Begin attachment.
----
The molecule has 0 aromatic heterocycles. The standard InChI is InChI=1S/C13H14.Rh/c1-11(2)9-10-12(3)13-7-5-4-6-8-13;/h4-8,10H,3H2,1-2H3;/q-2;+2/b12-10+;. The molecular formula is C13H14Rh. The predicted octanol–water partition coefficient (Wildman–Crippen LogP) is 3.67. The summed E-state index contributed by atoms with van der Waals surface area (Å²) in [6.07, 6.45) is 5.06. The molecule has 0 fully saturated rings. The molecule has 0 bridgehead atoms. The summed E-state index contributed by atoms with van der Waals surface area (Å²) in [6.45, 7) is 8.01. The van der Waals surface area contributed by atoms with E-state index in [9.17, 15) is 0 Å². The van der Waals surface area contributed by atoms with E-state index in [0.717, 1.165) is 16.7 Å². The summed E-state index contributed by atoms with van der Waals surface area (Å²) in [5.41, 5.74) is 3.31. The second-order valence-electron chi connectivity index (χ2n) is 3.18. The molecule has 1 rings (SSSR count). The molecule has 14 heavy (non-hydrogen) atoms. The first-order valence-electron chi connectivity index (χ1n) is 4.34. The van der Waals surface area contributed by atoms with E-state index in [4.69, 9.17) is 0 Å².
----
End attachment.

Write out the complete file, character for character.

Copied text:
The molecule has 0 aromatic heterocycles. The standard InChI is InChI=1S/C13H14.Rh/c1-11(2)9-10-12(3)13-7-5-4-6-8-13;/h4-8,10H,3H2,1-2H3;/q-2;+2/b12-10+;. The molecular formula is C13H14Rh. The predicted octanol–water partition coefficient (Wildman–Crippen LogP) is 3.67. The summed E-state index contributed by atoms with van der Waals surface area (Å²) in [6.07, 6.45) is 5.06. The molecule has 0 fully saturated rings. The molecule has 0 bridgehead atoms. The summed E-state index contributed by atoms with van der Waals surface area (Å²) in [6.45, 7) is 8.01. The van der Waals surface area contributed by atoms with E-state index in [9.17, 15) is 0 Å². The van der Waals surface area contributed by atoms with E-state index in [0.717, 1.165) is 16.7 Å². The summed E-state index contributed by atoms with van der Waals surface area (Å²) in [5.41, 5.74) is 3.31. The second-order valence-electron chi connectivity index (χ2n) is 3.18. The molecule has 1 rings (SSSR count). The molecule has 14 heavy (non-hydrogen) atoms. The first-order valence-electron chi connectivity index (χ1n) is 4.34. The van der Waals surface area contributed by atoms with E-state index in [4.69, 9.17) is 0 Å².